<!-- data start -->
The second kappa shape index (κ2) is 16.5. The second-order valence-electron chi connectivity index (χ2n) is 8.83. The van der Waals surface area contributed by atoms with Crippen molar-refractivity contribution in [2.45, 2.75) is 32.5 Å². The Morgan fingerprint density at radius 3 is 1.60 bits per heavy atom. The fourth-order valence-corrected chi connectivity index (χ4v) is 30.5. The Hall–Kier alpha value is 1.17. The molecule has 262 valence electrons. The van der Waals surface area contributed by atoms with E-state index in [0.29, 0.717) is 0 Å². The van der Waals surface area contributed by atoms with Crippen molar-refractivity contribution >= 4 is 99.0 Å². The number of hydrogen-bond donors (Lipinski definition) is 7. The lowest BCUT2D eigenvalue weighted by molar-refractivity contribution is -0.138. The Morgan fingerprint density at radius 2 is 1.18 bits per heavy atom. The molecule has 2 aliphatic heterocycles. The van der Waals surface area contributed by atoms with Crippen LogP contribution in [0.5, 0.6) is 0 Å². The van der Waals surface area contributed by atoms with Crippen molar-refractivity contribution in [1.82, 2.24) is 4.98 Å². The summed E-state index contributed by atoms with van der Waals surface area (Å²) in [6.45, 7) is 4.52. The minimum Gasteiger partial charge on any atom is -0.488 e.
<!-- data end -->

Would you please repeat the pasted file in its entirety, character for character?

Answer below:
The second kappa shape index (κ2) is 16.5. The second-order valence-electron chi connectivity index (χ2n) is 8.83. The van der Waals surface area contributed by atoms with Crippen molar-refractivity contribution in [2.45, 2.75) is 32.5 Å². The Morgan fingerprint density at radius 3 is 1.60 bits per heavy atom. The fourth-order valence-corrected chi connectivity index (χ4v) is 30.5. The Hall–Kier alpha value is 1.17. The molecule has 262 valence electrons. The van der Waals surface area contributed by atoms with E-state index in [0.29, 0.717) is 0 Å². The van der Waals surface area contributed by atoms with Crippen molar-refractivity contribution >= 4 is 99.0 Å². The number of hydrogen-bond donors (Lipinski definition) is 7. The lowest BCUT2D eigenvalue weighted by molar-refractivity contribution is -0.138. The Morgan fingerprint density at radius 2 is 1.18 bits per heavy atom. The molecule has 2 aliphatic heterocycles. The van der Waals surface area contributed by atoms with Crippen LogP contribution in [0.5, 0.6) is 0 Å². The van der Waals surface area contributed by atoms with Crippen molar-refractivity contribution in [1.82, 2.24) is 4.98 Å². The summed E-state index contributed by atoms with van der Waals surface area (Å²) in [6.45, 7) is 4.52. The minimum Gasteiger partial charge on any atom is -0.488 e.